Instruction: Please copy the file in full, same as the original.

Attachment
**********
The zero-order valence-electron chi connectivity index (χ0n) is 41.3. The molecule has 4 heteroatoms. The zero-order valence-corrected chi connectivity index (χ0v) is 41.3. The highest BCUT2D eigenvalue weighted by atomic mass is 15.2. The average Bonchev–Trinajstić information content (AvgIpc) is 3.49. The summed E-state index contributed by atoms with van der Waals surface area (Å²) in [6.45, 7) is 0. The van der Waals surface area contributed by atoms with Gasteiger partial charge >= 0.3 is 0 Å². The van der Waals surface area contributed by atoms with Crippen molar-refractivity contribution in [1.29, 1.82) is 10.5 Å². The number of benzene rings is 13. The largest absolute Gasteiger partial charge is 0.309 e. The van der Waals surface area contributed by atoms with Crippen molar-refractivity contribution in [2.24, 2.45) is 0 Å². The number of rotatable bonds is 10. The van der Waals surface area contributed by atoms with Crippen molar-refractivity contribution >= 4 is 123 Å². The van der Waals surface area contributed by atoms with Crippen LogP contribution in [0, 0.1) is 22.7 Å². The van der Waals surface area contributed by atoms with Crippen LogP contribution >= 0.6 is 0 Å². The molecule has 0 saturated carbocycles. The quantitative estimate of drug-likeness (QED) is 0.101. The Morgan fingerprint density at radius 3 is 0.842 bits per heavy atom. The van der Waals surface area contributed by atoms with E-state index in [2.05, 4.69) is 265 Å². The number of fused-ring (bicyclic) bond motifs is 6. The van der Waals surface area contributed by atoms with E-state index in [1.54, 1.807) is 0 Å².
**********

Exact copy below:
The zero-order valence-electron chi connectivity index (χ0n) is 41.3. The molecule has 4 heteroatoms. The zero-order valence-corrected chi connectivity index (χ0v) is 41.3. The highest BCUT2D eigenvalue weighted by atomic mass is 15.2. The average Bonchev–Trinajstić information content (AvgIpc) is 3.49. The summed E-state index contributed by atoms with van der Waals surface area (Å²) in [6.45, 7) is 0. The van der Waals surface area contributed by atoms with Gasteiger partial charge >= 0.3 is 0 Å². The van der Waals surface area contributed by atoms with Crippen molar-refractivity contribution in [1.29, 1.82) is 10.5 Å². The number of benzene rings is 13. The largest absolute Gasteiger partial charge is 0.309 e. The van der Waals surface area contributed by atoms with Crippen molar-refractivity contribution in [2.24, 2.45) is 0 Å². The number of rotatable bonds is 10. The van der Waals surface area contributed by atoms with Crippen molar-refractivity contribution >= 4 is 123 Å². The van der Waals surface area contributed by atoms with Crippen LogP contribution in [0, 0.1) is 22.7 Å². The van der Waals surface area contributed by atoms with Crippen LogP contribution >= 0.6 is 0 Å². The molecule has 0 saturated carbocycles. The quantitative estimate of drug-likeness (QED) is 0.101. The Morgan fingerprint density at radius 3 is 0.842 bits per heavy atom. The van der Waals surface area contributed by atoms with E-state index in [2.05, 4.69) is 265 Å². The number of fused-ring (bicyclic) bond motifs is 6. The van der Waals surface area contributed by atoms with E-state index in [1.54, 1.807) is 0 Å².